“You Can Run, But You Cannot Hide” claims that it is not unconstitutional for them to come into the schools with their Christianized political propaganda. Even though it is unabashedly political and religious, even though they have spoken out against Catholics, gays, and have handed out Bible tracts.
Here's some local coverage of their activities.
Here's my impression of them from a recent encounter with some of the people from this group.
Given that they were able to make me mildly uncomfortable during an exchange I could walk away from at our local grocery store, I can’t imagine what it does to kids who have to attend mandatory school assemblies where these people are teaching things that most parents (yes, Christian parents too) would never agree to. The attitude of these people is quite intimidating, maybe not for a middle-aged martial arts teacher, but I can certainly see why it would be inappropriate to require teenagers to be subjected to it at the public expense, using public resources, and the authority of the school and government behind it.
They can’t even get the majority of the Republican party to take the tone they take…even though a majority of them agree with the politics. It is wrong to use the authority of the schools to make the students think that this reflects the best values of our society.
Their assertion is that it is perfectly constitutional to spend our tax dollars to force students to sit through a mandatory assembly where Christianized political propaganda is blared at ear-shattering levels.
The arguments against separation of Church and State have come largely from one guy. One very prolific guy.
David Barton is a very important evangelical operative. I have yet to hear an argument against separation of church and state that isn’t fundamentally reliant on his work. He has been re-writing the history of America since the 1980’s. And his historical revisionism has been very successful in religious schools and the homeschooling arena.
Some say that he is a Christian Reconstructionist whose ultimate goal is to institute a Biblical Christian form of Shari’a Law on the nation. Maybe, maybe not. It’s sort of difficult to pin people down about what they mean by “Biblical Law.” It seems to mean different things to different people, from instituting the Ten Commandments into the law code, to reviving Leviticus. Anyway, whatever the ultimate goal is, people should not be fooled by poor scholarship.
I find it more likely that he just finally found something that he could be wildly successful at…and doesn’t want to give it up.
I love this page, because it shows the sort of company that David Barton keeps.
The Wikipedia page on David Barton.
Article where David Barton admits that there are no primary sources for some of his most widely referenced, and most popular “quotes” from the founding fathers. He also claims that he is applying a “higher academic standard” in calling them unconfirmed. I don’t know about you, but I if I had EVER quoted from a founding father or anyone else in a history class in college, and was unable to cite the original source…it would have been an epic fail. Especially if said quotes contradicted the overwhelming amount of source material that we have on the founders in their originals.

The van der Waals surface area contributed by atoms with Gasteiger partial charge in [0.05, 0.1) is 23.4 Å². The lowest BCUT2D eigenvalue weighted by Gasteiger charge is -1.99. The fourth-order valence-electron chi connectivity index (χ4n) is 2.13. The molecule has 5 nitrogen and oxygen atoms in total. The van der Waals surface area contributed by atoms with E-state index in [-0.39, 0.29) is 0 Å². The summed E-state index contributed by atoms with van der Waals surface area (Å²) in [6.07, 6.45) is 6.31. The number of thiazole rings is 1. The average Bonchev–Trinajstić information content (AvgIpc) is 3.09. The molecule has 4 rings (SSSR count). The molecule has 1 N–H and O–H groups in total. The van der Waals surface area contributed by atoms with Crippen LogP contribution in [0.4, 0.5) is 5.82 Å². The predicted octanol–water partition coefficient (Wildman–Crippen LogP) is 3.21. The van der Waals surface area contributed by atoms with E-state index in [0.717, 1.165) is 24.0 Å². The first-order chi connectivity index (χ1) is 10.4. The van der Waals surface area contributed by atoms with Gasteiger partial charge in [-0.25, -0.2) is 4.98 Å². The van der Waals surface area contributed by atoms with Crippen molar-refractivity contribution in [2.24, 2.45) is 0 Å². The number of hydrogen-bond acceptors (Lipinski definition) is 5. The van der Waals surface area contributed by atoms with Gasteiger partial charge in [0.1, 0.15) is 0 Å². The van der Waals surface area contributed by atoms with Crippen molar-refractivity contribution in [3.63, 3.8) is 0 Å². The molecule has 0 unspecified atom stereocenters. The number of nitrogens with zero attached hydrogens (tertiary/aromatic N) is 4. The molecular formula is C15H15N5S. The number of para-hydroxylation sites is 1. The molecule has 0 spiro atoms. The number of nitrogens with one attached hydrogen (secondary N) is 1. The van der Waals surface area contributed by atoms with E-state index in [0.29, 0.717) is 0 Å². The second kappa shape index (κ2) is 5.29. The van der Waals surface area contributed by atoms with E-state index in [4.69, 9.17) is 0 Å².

In case you think he is an unimportant flake, here’s the entry Time Magazine did about him when they named him one of America’s 25 most influential evangelicals. He may be a flake, but he is not unimportant.
Here’s what J. Brent Walker, Executive Director of the Baptist Joint Committee said about Barton’s “Scholarship” in 2005.
This article has a pretty good treatment of David Barton’s poor historical and legal scholarship. It is by Rob Boston, for “Church and State” a publication of the group Americans United for the Separation of Church and State. It has many of the same arguments as J. Brent Walkers, but also builds on it.
Nevertheless, Conservative puditry is rife with reference to David Barton. A friend recently sent me a “civics” quiz that nobody would pass unless they had heavy exposure to David Barton’s work, and bought into his ideas of what the founding of America was like…
…work that was conducted by someone who is most generously described as a “self-educated historian”, and which contradicts both the vast scholarly bodies of work in history and law.
Nothing against autodidacts, but anyone who wishes to be an autodidact should be careful to find out what the pitfalls and standards of a discipline are before they try to master it. Conservatives scoff at the idea of peer review, but then, when peer review shows some weakness in the scholarship of an expert here or there, it is that very act of discovery that they use to undermine the idea of the value of “expertise”.
And they accuse credentialed experts of hubris and arrogance when they point out the short-comings of scholarship in those who are not credentialed. In fact, while it is possible for an autodidact to achieve a very high level of expertise and respectability, conservatives seem to assume that such respectability should simply be granted without a need to vigorously defend ones ideas.
And no wonder, because it is that very peer review that exposed David Barton, and forced him to admit that he had no original citations for many of his quotes and assertions about the founding fathers. Likewise, his claim to greater scholarly rigor can be contradicted by the experience of any History undergraduate.
But that doesn’t matter in the end. His mistakes and “errors where the truth is concerned” will continue to be repeated and promoted by people who find them useful for a very, very long time. In fact, they seem to be gaining acceptance rather than losing it.
More on David Barton: